Advances in genetic research have led to the identification of an increased number of genetic tests available for adult onset disorders.
Alzheimer disease is an adult-onset progressive dementia. Most cases of the disease are sporadic; some late onset cases show a familial inheritance pattern and about 2% of cases are early onset. Genetic testing is available for early onset Alzheimer disease.
- For more information see our Genetics of Alzheimer Disease PowerPoint education module with referenced speaker’s notes (13,136 KB PowerPoint ) (see instructions for printing)
Diabetes type II
Also known as adult-onset diabetes. Researchers have identified susceptibility genes, but no genetic testing is available at present.
Factor V Leiden
Factor V Leiden is the most common inherited thrombophila. The prevalence varies by geographic region ranging from 1 to 8% and is most common in Caucasians of European ancestry. Individuals with a mutation in the F5 gene have an increased risk for venous thromboembolism.
Hereditary Hemochromatosis (HH)
HH is caused by a mutation in the HFE gene which leads to inappropriately high absorption of iron. Excessive iron storage causes damage to the liver, skin, pancreas, heart, joints, and testes. The classic triad of symptoms are cirrhosis, type 2 diabetes and hyperpigmentation of the skin; symptoms occur between 40 and 60 years of age.
For more information see our Hereditary Hemochromatosis PowerPoint education module with referenced speaker’s notes (1,422 KB PowerPoint ) (see instructions for printing)
Huntington Disease (HD)
HD is a progressive neurodegenerative disorder of motor, cognitive, and psychiatric function. The incidence of HD is about 1 in 10,000. Genetic testing and counselling for the HD gene is available; due to the nature of the disease and limited treatment, genetic counselling and testing are a multi-step process and may include a psychiatric assessment.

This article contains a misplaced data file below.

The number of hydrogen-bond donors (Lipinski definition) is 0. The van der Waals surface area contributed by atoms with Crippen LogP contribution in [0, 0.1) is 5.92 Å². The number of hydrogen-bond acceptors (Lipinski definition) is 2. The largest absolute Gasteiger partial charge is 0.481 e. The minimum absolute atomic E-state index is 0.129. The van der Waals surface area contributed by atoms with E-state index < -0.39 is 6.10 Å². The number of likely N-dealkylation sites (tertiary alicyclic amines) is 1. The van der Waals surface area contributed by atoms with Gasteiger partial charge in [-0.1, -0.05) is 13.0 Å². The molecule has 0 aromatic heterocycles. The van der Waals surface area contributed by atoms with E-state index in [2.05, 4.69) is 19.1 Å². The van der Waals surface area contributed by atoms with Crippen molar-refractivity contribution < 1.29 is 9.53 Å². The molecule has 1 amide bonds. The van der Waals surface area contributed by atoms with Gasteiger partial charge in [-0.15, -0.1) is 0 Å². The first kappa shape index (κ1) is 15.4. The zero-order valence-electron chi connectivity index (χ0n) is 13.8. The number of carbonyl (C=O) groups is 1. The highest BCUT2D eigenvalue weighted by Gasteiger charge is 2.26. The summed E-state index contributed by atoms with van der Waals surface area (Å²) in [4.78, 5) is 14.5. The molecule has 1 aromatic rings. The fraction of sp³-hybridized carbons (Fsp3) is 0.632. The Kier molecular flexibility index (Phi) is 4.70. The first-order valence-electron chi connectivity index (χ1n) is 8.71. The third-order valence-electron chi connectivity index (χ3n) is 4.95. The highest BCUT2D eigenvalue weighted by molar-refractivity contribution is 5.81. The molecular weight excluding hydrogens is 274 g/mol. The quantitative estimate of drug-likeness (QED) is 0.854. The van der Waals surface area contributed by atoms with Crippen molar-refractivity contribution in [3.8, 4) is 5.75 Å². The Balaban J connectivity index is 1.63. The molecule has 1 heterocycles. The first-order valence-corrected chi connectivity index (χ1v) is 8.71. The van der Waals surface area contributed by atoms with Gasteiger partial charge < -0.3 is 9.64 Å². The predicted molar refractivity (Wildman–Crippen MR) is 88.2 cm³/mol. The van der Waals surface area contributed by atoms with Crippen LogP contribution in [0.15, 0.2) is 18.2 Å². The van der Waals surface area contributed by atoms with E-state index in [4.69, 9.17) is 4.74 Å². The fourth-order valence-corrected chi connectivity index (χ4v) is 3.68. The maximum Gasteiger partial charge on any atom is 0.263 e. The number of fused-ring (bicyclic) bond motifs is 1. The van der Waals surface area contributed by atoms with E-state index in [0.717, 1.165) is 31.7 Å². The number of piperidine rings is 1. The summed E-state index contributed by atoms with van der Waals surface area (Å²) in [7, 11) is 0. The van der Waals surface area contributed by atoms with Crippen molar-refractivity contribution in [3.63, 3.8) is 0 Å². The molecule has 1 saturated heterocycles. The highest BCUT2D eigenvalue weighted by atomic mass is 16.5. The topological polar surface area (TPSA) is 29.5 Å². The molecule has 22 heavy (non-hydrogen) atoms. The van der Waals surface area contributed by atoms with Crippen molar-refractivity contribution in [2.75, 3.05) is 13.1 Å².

Long QT syndrome
Long QT syndrome is characterized by QT prolongation and T-wave abnormalities on the ECG, associated with arrhythmias. Features include syncope, cardiac arrest and sudden death; symptoms may present at any time from newborn to adulthood. Genetic testing is available.
Pharmacogenetics is a new and growing area of medicine. The identification of genes involved in drug metabolism has led to the development of genetic tests to help determine those who may benefit from using certain drugs and those more likely to have harmful side effects.
No single gene has been identified to cause schizophrenia. Currently several potential susceptibility genes have been identified and each gene is thought to make a small contribution to the risk for schizophrenia. 22q11 deletion syndrome (as known as DiGeorge or velocardiofacial syndrome) is a syndrome with variable presentation.
Affected individuals can have some or all of the following:
- birth defects (heart, palate)
- learning or speech problems
- endocrine abnormalities
- subtle differences in facial appearance
- 40-60% develop psychiatric problems ranging from anxiety disorders to schizophrenia.
See Primary Care Resources for more information.